Monday, January 05, 2015

New documentary on the dangers of hormonal artificial contraception

Have we all wondered if we would see the day such a documentary would be produced?
"What Upton Sinclair did in the Jungle to expose dark corners of the meat packing industry, and what Eric Schlosser did in Fast Food Nation to shine light into the fast food industry, so now Rikki Lake is seeking to do for the Billion dollar business of hormonal contraceptives. Based on the book by Holly Grigg-Spall, Sweetening the Pill: Or how we got hooked on hormonal birth control, the documentary promises to be controversial since big drug companies have much to lose if the serious health risks that have been empirically verified are brought center stage to the nation’s news-media cycle. The book’s website says the documentary should be out early 2015. Keep an eye out, and in the meantime, give the book a read or ask you public library to order it and then read it for free.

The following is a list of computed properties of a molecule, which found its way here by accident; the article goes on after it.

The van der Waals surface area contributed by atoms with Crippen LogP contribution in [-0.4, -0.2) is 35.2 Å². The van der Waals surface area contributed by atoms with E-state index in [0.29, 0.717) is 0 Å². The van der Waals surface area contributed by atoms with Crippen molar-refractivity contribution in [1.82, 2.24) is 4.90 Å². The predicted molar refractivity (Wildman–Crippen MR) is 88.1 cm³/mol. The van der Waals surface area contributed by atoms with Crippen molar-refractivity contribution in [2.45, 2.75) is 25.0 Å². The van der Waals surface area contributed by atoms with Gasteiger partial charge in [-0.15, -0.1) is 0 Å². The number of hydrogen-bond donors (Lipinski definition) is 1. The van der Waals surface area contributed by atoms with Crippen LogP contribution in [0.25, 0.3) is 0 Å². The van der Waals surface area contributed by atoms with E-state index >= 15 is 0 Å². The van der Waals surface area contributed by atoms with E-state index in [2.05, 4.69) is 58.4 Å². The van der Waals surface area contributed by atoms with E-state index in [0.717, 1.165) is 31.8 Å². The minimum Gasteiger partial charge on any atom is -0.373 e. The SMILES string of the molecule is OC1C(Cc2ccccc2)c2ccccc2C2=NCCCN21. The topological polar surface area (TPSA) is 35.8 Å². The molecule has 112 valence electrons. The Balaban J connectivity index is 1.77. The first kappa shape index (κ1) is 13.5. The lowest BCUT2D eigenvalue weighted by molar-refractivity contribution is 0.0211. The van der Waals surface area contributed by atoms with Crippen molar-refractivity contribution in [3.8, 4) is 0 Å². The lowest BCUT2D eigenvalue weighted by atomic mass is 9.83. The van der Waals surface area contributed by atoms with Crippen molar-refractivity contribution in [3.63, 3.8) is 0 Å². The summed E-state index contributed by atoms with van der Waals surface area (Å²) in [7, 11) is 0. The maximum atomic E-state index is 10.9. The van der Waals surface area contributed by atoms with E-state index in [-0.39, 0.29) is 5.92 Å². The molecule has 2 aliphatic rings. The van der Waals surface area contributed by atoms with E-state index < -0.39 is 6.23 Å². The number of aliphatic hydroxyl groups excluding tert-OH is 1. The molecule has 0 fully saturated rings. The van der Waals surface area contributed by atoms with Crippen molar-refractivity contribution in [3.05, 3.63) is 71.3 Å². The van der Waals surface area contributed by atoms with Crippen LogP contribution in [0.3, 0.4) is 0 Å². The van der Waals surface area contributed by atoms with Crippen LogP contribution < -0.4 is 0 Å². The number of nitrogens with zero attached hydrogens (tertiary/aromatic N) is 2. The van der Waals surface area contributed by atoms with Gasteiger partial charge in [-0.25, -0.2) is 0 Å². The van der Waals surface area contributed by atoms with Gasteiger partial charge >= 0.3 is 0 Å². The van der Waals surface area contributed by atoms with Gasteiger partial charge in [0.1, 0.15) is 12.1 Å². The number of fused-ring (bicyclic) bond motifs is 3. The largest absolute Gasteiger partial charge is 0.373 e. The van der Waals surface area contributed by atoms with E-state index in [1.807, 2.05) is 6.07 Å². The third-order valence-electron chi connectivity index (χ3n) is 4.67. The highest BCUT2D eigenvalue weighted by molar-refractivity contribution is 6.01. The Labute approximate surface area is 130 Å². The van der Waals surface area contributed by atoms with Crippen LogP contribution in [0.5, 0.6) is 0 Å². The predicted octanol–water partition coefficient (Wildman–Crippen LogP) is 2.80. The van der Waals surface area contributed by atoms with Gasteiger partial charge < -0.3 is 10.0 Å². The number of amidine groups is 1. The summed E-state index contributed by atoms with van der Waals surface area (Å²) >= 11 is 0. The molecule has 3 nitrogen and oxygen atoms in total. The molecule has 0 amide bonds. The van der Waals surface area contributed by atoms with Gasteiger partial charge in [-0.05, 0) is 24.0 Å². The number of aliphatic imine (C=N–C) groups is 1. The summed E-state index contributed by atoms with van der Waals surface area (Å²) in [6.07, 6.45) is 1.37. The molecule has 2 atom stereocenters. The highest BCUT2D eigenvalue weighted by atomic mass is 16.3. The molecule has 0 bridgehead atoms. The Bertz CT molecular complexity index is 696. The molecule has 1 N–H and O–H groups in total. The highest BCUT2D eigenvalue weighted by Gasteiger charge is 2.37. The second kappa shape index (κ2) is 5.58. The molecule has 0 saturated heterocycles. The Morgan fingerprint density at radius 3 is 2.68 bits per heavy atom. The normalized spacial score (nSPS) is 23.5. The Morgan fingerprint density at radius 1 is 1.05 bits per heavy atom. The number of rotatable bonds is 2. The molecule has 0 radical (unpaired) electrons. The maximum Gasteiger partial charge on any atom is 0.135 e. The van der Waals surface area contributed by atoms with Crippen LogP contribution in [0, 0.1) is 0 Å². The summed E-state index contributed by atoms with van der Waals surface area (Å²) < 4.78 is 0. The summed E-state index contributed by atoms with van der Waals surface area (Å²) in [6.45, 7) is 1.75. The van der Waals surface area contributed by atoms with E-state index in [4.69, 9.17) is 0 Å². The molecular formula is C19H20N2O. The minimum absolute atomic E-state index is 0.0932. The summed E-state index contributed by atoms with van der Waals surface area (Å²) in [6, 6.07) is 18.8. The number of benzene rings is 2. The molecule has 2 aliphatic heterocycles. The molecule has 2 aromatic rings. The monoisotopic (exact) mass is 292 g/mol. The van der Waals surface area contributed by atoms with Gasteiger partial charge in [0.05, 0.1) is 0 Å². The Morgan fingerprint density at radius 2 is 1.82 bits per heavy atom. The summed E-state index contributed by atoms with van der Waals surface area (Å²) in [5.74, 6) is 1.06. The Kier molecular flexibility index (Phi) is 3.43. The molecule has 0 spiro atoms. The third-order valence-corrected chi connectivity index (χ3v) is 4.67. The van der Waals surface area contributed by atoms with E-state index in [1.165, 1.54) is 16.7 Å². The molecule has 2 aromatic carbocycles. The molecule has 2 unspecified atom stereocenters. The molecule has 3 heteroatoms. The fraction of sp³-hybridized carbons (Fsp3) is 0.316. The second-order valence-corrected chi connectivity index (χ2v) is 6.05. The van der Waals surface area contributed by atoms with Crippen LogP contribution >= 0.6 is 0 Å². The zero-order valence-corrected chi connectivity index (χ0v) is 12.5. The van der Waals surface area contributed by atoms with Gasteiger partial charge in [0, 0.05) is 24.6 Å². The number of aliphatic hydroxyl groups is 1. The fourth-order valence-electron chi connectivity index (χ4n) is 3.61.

You know what they say about the truth: it will set you free."

 This documentary on the dangers of hormonal birth control is based on the book entitled
Sweetening the Pill: or How We Got Hooked on Hormonal Birth Control. The blurb of the book  says:

Millions of healthy women take a powerful medication every day from their mid-teens to menopause - the Pill - but few know how this drug works or the potential side effects. Contrary to cultural myth, the birth-control pill impacts on every organ and function of the body, and yet most women do not even think of it as a drug.
Depression, anxiety, paranoia, rage, panic attacks - just a few of the effects of the Pill on half of the over 80% of women who pop these tablets during their lifetimes.

When the Pill was released, it was thought that women would not submit to taking a medication each day when they were not sick. Now the Pill is making women sick.

However, there are a growing number of women looking for non-hormonal alternatives for preventing pregnancy. In a bid to spark the backlash against hormonal contraceptives, this book asks: Why can't we criticize the Pill?

No comments: